Difference between revisions of "what-are-microformats"
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Revision as of 14:51, 16 June 2006
What are microformats?
The current definition on the home page says:
Designed for humans first and machines second, microformats are a set of simple, open data formats built upon existing and widely adopted standards.
originally written by Dan Cederholm with help from Tantek Çelik for the launch of microformats.org on June 20th, 2005.
From The Mailing List
Microformats are simple conventions for embedding semantics in HTML to enable decentralized development.
from someone on the microformats-discuss mailing list. Please link/cite if you know the origin of this.
More Specifically From The Mailing List
More precisely, microformats can be defined as:
simple conventions for embedding semantic markup for a specific problem domain in human-readable (X)HTML/XML documents, Atom/RSS feeds, and "plain" XML that normalize existing content usage patterns using brief, descriptive class names often based on existing interoperable standards to enable decentralized development of resources, tools, and services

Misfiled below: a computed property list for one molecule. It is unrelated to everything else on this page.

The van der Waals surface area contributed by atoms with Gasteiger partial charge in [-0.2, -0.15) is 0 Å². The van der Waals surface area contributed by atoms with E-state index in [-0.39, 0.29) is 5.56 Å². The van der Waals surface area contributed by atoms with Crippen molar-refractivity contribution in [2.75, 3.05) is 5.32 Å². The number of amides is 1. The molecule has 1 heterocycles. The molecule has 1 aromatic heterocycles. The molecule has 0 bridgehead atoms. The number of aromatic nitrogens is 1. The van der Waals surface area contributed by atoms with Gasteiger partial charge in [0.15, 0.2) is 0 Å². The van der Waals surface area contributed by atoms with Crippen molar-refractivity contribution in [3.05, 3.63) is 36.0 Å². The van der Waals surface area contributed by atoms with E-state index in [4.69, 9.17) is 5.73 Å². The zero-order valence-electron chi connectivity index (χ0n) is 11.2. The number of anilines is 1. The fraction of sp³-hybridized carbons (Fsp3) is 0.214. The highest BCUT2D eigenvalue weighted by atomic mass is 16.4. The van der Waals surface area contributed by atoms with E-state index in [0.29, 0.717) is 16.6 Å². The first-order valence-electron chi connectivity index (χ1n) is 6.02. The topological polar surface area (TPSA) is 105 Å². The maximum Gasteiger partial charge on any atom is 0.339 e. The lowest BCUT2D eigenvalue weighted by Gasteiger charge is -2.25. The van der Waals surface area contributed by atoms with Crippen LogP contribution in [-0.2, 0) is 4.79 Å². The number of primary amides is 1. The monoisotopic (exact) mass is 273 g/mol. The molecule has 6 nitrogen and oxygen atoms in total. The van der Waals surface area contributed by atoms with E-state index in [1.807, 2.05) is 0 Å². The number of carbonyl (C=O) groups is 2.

from someone(s) on the microformats-discuss mailing list. Please link/cite if you know the origin of this.
(I'm pretty sure Ernie kicked off this particular definition, and I think helped a little, but I don't remember the specifics. -Tantek)
Microformats are simple codes that you can use to identify specific kinds of data, like people or events, in your webpages.
Microformats are the way to publish and share information on the web with higher fidelity.
For example, if a company wanted their contact information to be easily found and shared, they would publish it with hCard. Similarly if an organization is planning a series of events and wants more people to know about them and add them to their calendars, then they would publish their events listing with hCalendar. For advocacy groups, whenever they take a position on some political leader, some piece of legislation etc., if they wanted their evaluations/reviews/ratings of those people/laws to be more easily found and passed around, they would publish such opinions with hReview. For all of these, to make it easier, publishers can use tools and services that support microformats.
The key here is that microformats are simple/easy enough that the any organizations own web authors/designers can easily add them in themselves. Adding microformats is easier than publishing an RSS feed for example. You don't have to be a programmer. Anyone with decent (X)HTML+CSS authoring/writing skills can use microformats. Pretty much anyone who is literate can be taught how to author HTML+CSS, and thus microformats makes use of very widely available skill sets.
From an IRC conversation 2006-06-06 which helped "knowprose" grok microformats. Update 2006-06-07: knowprose's blog post Making Sense of Microformats: Have Data, Will Find It.
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